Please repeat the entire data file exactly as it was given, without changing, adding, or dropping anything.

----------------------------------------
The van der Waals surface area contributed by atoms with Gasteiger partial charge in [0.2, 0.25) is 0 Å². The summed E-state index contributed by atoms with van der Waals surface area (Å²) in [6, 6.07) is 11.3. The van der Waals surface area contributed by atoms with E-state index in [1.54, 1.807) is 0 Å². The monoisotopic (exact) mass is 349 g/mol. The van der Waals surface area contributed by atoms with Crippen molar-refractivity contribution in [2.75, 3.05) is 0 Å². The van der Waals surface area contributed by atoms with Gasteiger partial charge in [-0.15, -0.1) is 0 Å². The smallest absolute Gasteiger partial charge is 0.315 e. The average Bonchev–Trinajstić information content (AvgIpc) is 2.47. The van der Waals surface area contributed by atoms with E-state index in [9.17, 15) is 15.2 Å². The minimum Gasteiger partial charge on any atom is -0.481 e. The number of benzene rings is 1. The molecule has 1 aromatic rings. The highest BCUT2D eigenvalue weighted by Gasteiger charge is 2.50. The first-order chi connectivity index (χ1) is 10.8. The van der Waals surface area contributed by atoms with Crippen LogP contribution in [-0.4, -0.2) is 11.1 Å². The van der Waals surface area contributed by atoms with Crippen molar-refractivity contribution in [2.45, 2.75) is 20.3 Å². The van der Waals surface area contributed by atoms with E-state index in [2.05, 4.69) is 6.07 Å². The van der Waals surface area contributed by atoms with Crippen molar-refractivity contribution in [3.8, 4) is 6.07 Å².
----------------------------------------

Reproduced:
The van der Waals surface area contributed by atoms with Gasteiger partial charge in [0.2, 0.25) is 0 Å². The summed E-state index contributed by atoms with van der Waals surface area (Å²) in [6, 6.07) is 11.3. The van der Waals surface area contributed by atoms with E-state index in [1.54, 1.807) is 0 Å². The monoisotopic (exact) mass is 349 g/mol. The van der Waals surface area contributed by atoms with Crippen molar-refractivity contribution in [2.75, 3.05) is 0 Å². The van der Waals surface area contributed by atoms with Gasteiger partial charge in [-0.15, -0.1) is 0 Å². The smallest absolute Gasteiger partial charge is 0.315 e. The average Bonchev–Trinajstić information content (AvgIpc) is 2.47. The van der Waals surface area contributed by atoms with E-state index in [9.17, 15) is 15.2 Å². The minimum Gasteiger partial charge on any atom is -0.481 e. The number of benzene rings is 1. The molecule has 1 aromatic rings. The highest BCUT2D eigenvalue weighted by Gasteiger charge is 2.50. The first-order chi connectivity index (χ1) is 10.8. The van der Waals surface area contributed by atoms with Crippen LogP contribution in [-0.4, -0.2) is 11.1 Å². The van der Waals surface area contributed by atoms with Crippen molar-refractivity contribution in [2.45, 2.75) is 20.3 Å². The van der Waals surface area contributed by atoms with E-state index in [2.05, 4.69) is 6.07 Å². The van der Waals surface area contributed by atoms with Crippen molar-refractivity contribution in [3.8, 4) is 6.07 Å².